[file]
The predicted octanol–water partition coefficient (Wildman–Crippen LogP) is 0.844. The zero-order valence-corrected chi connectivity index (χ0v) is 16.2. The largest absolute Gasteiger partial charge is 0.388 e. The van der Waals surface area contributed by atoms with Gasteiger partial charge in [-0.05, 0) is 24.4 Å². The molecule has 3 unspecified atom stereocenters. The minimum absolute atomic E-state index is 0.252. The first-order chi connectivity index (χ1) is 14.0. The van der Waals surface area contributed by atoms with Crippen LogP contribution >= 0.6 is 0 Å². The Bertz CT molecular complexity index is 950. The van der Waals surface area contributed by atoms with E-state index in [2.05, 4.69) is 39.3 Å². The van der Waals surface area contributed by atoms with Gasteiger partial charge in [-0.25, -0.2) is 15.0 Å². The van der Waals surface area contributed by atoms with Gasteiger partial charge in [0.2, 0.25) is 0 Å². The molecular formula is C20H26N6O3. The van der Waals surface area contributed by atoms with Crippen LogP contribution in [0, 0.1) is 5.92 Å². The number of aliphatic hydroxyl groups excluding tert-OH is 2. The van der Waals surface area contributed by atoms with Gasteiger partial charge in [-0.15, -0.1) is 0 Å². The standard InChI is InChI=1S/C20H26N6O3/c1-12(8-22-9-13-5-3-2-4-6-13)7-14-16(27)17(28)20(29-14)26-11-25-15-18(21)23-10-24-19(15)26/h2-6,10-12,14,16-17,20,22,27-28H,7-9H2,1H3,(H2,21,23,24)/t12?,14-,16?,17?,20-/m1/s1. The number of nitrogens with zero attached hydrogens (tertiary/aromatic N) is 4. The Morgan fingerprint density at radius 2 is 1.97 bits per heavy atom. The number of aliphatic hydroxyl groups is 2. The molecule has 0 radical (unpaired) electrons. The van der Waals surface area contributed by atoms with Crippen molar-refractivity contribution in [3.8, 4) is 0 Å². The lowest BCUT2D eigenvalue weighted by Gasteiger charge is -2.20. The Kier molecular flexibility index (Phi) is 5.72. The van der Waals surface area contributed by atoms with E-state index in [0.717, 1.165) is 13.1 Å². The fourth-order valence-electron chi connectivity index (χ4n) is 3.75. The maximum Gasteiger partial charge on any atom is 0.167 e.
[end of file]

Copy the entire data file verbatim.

The predicted octanol–water partition coefficient (Wildman–Crippen LogP) is 0.844. The zero-order valence-corrected chi connectivity index (χ0v) is 16.2. The largest absolute Gasteiger partial charge is 0.388 e. The van der Waals surface area contributed by atoms with Gasteiger partial charge in [-0.05, 0) is 24.4 Å². The molecule has 3 unspecified atom stereocenters. The minimum absolute atomic E-state index is 0.252. The first-order chi connectivity index (χ1) is 14.0. The van der Waals surface area contributed by atoms with Crippen LogP contribution >= 0.6 is 0 Å². The Bertz CT molecular complexity index is 950. The van der Waals surface area contributed by atoms with E-state index in [2.05, 4.69) is 39.3 Å². The van der Waals surface area contributed by atoms with Gasteiger partial charge in [-0.25, -0.2) is 15.0 Å². The van der Waals surface area contributed by atoms with Gasteiger partial charge in [0.2, 0.25) is 0 Å². The molecular formula is C20H26N6O3. The van der Waals surface area contributed by atoms with Crippen LogP contribution in [0, 0.1) is 5.92 Å². The number of aliphatic hydroxyl groups excluding tert-OH is 2. The van der Waals surface area contributed by atoms with Gasteiger partial charge in [-0.15, -0.1) is 0 Å². The standard InChI is InChI=1S/C20H26N6O3/c1-12(8-22-9-13-5-3-2-4-6-13)7-14-16(27)17(28)20(29-14)26-11-25-15-18(21)23-10-24-19(15)26/h2-6,10-12,14,16-17,20,22,27-28H,7-9H2,1H3,(H2,21,23,24)/t12?,14-,16?,17?,20-/m1/s1. The number of nitrogens with zero attached hydrogens (tertiary/aromatic N) is 4. The Morgan fingerprint density at radius 2 is 1.97 bits per heavy atom. The number of aliphatic hydroxyl groups is 2. The molecule has 0 radical (unpaired) electrons. The van der Waals surface area contributed by atoms with Crippen molar-refractivity contribution in [3.8, 4) is 0 Å². The lowest BCUT2D eigenvalue weighted by Gasteiger charge is -2.20. The Kier molecular flexibility index (Phi) is 5.72. The van der Waals surface area contributed by atoms with E-state index in [0.717, 1.165) is 13.1 Å². The fourth-order valence-electron chi connectivity index (χ4n) is 3.75. The maximum Gasteiger partial charge on any atom is 0.167 e.